There’s a windmill on the corner of my block. It helps power a new home that also relies on solar and other renewable energy. But I don’t often see it revolving, and when it is spinning, the blades emit a low drone that I wonder if those living immediately around the house can hear. I also worry, perhaps irrationally, that it will claim the lives of innocent birdlife in my hood. PacWind, a California-based wind energy company founded in 1998, has an answer to these worries. It makes wind turbines (shown here) that use vertical blades, are visible to birds and can operate even in winds that would be too high or too low to make conventional windmills work effectively, according to the company.
PacWind garnered some attention late last year after Jay Leno installed a PacWind turbine to help power his 17,000-foot garage (that’s the size garage he needs for his, like, 5 million cars). And Ricoh, the Japanese maker of copiers and camera, is installing a billboard in Times Square that is lit by lights powered 95% by PacWind turbines (and 5% by solar).
And on Wednesday PacWind got a lift through a deal with WePower, another California startup that has been involved with PacWind since late last year when the two companies began a partnership through which WePower would manufacture up to 500,000 of PacWind’s vertical axis windmills annually (and handle many of business needs, such as managing tax incentives, energy rebates and carbon credits). This week, WePower has announced it has also purchased PacWind’s patented and proprietary wind energy technologies.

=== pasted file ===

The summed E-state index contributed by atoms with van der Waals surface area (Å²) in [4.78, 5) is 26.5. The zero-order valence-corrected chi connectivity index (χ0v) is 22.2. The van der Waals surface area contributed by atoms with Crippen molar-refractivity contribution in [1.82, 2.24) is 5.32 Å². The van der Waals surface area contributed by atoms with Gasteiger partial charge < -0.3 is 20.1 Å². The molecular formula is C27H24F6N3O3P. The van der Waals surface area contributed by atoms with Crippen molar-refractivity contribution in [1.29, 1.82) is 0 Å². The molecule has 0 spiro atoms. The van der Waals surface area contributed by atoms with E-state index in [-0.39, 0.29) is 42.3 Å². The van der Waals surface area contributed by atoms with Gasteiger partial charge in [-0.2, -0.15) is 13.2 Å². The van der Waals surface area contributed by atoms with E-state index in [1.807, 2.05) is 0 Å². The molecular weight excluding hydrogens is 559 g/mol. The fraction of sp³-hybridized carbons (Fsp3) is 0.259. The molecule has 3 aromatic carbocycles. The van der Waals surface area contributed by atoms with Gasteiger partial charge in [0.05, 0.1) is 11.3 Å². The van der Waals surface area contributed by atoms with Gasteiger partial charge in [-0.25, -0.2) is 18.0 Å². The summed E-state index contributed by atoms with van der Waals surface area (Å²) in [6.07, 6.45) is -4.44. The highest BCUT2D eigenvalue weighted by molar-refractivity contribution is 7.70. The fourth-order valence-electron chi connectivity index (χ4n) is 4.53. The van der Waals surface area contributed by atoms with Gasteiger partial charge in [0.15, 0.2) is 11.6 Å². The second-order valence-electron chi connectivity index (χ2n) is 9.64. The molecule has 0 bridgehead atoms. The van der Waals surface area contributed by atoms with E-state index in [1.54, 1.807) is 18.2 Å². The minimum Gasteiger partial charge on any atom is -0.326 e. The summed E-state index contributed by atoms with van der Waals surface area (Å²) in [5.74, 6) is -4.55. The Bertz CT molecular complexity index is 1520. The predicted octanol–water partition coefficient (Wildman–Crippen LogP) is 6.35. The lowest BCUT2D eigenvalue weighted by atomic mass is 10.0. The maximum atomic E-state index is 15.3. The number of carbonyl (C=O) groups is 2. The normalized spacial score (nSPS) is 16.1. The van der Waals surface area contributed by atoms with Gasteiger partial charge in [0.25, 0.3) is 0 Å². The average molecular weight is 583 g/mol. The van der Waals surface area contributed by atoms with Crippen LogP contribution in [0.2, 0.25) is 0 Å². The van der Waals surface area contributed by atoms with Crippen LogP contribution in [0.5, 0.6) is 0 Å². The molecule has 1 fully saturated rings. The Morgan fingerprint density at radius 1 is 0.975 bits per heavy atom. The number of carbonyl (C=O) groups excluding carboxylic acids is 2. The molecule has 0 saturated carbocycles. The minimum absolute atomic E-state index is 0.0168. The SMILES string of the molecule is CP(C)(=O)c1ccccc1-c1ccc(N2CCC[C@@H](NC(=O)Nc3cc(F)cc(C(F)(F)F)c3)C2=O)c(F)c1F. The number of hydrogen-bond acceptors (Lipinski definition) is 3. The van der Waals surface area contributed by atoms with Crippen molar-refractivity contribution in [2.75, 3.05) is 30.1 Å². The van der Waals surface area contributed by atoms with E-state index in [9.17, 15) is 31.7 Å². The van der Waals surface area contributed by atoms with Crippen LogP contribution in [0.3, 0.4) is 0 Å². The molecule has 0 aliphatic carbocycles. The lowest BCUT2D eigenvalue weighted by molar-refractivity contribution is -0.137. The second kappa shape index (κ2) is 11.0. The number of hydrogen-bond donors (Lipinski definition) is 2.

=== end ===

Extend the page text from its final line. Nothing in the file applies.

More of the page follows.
Riffing off the Ricoh billboard concept, the two companies are now promoting “windvertising,” wherein a company’s logo is printed across the blades of the vertical windmill and are visible as its spins (think of how a flip-book works). So the company gets an animated billboard with no energy consumption – in fact, the billboard generates electricity while spinning, which can be fed into the grid.
WePower says that if the estimated 500,000 billboards that are currently found along US highways were to convert to windvertising and if the turbines spun at an average wind speed of 10 miles per hour, they would generate roughly 16.8 billion kWh of electricity. “At this level they could power approximately 1.5 million homes and would reduce about 5.3 million tons of CO2 from being emitted into the air per year,” it says in a press statement.
WePower might be a good company to keep an eye on, because its eyes are on much more than the advertising market: it believes its turbines are a smart alternative to large-scale windmills for generating power in tight urban corridors, like mine.
The company also just purchased distribution rights to an electrical power generator platform designed by Aura Systems.
And Forbes reports that in a meeting of the nation’s regional utility commissioners in Washington, D.C. this week, the new secretary of energy, Steven Chu, said he’ll move quickly to foster the large investments in clean energy that the stimulus bill supports. If most of the stimulus money were directed at wind energy, it would be enough to “underwrite the construction of 30,000 MW of wind power,” says Forbes, quoting Hugh Wynne, an analyst at Bernstein Research. “That’s more wind capacity added in the U.S. in two years than exists worldwide,” the article states.